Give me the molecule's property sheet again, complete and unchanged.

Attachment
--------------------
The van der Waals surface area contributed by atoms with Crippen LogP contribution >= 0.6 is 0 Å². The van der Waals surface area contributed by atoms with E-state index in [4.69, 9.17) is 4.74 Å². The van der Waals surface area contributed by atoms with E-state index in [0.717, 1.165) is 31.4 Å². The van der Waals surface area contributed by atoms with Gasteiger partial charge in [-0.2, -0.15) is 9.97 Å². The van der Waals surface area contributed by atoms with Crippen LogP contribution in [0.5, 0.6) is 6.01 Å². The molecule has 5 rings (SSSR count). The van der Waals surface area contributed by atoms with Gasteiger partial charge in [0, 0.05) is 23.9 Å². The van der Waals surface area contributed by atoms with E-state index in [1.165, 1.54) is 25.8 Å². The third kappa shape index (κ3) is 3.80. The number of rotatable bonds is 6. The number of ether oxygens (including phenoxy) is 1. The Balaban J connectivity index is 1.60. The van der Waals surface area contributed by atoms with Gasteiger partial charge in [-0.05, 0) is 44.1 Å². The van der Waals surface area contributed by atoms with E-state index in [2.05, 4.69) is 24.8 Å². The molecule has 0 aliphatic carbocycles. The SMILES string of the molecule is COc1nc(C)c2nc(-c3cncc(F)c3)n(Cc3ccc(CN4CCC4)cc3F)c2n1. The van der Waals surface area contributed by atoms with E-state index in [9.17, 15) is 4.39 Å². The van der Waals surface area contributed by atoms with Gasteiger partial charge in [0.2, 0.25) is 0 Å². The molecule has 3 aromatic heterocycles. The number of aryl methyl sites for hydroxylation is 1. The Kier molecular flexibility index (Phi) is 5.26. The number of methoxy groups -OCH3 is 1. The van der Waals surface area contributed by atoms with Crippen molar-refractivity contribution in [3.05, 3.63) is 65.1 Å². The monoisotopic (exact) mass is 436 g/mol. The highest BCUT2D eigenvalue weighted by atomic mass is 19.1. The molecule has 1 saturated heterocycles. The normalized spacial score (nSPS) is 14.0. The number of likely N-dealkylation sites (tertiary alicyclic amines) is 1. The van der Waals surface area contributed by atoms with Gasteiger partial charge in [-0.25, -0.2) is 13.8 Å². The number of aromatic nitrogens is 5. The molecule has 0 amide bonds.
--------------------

The van der Waals surface area contributed by atoms with Crippen LogP contribution >= 0.6 is 0 Å². The van der Waals surface area contributed by atoms with E-state index in [4.69, 9.17) is 4.74 Å². The van der Waals surface area contributed by atoms with E-state index in [0.717, 1.165) is 31.4 Å². The van der Waals surface area contributed by atoms with Gasteiger partial charge in [-0.2, -0.15) is 9.97 Å². The van der Waals surface area contributed by atoms with Crippen LogP contribution in [0.5, 0.6) is 6.01 Å². The molecule has 5 rings (SSSR count). The van der Waals surface area contributed by atoms with Gasteiger partial charge in [0, 0.05) is 23.9 Å². The van der Waals surface area contributed by atoms with E-state index in [1.165, 1.54) is 25.8 Å². The third kappa shape index (κ3) is 3.80. The number of rotatable bonds is 6. The number of ether oxygens (including phenoxy) is 1. The Balaban J connectivity index is 1.60. The van der Waals surface area contributed by atoms with Gasteiger partial charge in [-0.05, 0) is 44.1 Å². The van der Waals surface area contributed by atoms with E-state index in [2.05, 4.69) is 24.8 Å². The molecule has 0 aliphatic carbocycles. The SMILES string of the molecule is COc1nc(C)c2nc(-c3cncc(F)c3)n(Cc3ccc(CN4CCC4)cc3F)c2n1. The van der Waals surface area contributed by atoms with E-state index in [9.17, 15) is 4.39 Å². The van der Waals surface area contributed by atoms with Gasteiger partial charge in [0.2, 0.25) is 0 Å². The molecule has 3 aromatic heterocycles. The number of aryl methyl sites for hydroxylation is 1. The Kier molecular flexibility index (Phi) is 5.26. The number of methoxy groups -OCH3 is 1. The van der Waals surface area contributed by atoms with Crippen molar-refractivity contribution in [3.05, 3.63) is 65.1 Å². The monoisotopic (exact) mass is 436 g/mol. The highest BCUT2D eigenvalue weighted by atomic mass is 19.1. The molecule has 1 saturated heterocycles. The normalized spacial score (nSPS) is 14.0. The number of likely N-dealkylation sites (tertiary alicyclic amines) is 1. The van der Waals surface area contributed by atoms with Gasteiger partial charge in [-0.25, -0.2) is 13.8 Å². The number of aromatic nitrogens is 5. The molecule has 0 amide bonds.